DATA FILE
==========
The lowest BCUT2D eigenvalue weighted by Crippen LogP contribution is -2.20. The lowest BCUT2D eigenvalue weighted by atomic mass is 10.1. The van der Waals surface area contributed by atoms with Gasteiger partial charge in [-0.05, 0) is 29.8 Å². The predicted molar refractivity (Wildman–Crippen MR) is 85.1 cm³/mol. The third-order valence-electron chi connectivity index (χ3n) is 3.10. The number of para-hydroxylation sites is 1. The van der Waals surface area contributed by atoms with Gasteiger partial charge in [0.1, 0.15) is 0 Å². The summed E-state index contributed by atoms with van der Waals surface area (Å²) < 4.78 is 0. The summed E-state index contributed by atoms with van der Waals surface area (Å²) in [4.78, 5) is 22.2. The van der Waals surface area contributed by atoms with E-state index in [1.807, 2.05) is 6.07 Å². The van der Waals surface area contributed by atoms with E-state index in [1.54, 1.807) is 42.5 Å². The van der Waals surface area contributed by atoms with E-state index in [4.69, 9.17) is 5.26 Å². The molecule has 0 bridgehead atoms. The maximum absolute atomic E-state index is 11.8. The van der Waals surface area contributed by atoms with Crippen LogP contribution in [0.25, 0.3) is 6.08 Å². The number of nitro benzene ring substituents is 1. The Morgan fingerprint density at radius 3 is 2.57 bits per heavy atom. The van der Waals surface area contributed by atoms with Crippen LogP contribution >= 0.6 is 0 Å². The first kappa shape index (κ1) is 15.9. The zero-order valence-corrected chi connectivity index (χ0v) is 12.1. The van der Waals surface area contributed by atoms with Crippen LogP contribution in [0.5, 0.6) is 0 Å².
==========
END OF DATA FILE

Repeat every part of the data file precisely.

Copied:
The lowest BCUT2D eigenvalue weighted by Crippen LogP contribution is -2.20. The lowest BCUT2D eigenvalue weighted by atomic mass is 10.1. The van der Waals surface area contributed by atoms with Gasteiger partial charge in [-0.05, 0) is 29.8 Å². The predicted molar refractivity (Wildman–Crippen MR) is 85.1 cm³/mol. The third-order valence-electron chi connectivity index (χ3n) is 3.10. The number of para-hydroxylation sites is 1. The van der Waals surface area contributed by atoms with Gasteiger partial charge in [0.1, 0.15) is 0 Å². The summed E-state index contributed by atoms with van der Waals surface area (Å²) < 4.78 is 0. The summed E-state index contributed by atoms with van der Waals surface area (Å²) in [4.78, 5) is 22.2. The van der Waals surface area contributed by atoms with E-state index in [1.807, 2.05) is 6.07 Å². The van der Waals surface area contributed by atoms with E-state index in [1.54, 1.807) is 42.5 Å². The van der Waals surface area contributed by atoms with E-state index in [4.69, 9.17) is 5.26 Å². The molecule has 0 bridgehead atoms. The maximum absolute atomic E-state index is 11.8. The van der Waals surface area contributed by atoms with Crippen LogP contribution in [0.25, 0.3) is 6.08 Å². The number of nitro benzene ring substituents is 1. The Morgan fingerprint density at radius 3 is 2.57 bits per heavy atom. The van der Waals surface area contributed by atoms with Crippen LogP contribution >= 0.6 is 0 Å². The first kappa shape index (κ1) is 15.9. The zero-order valence-corrected chi connectivity index (χ0v) is 12.1. The van der Waals surface area contributed by atoms with Crippen LogP contribution in [0.5, 0.6) is 0 Å².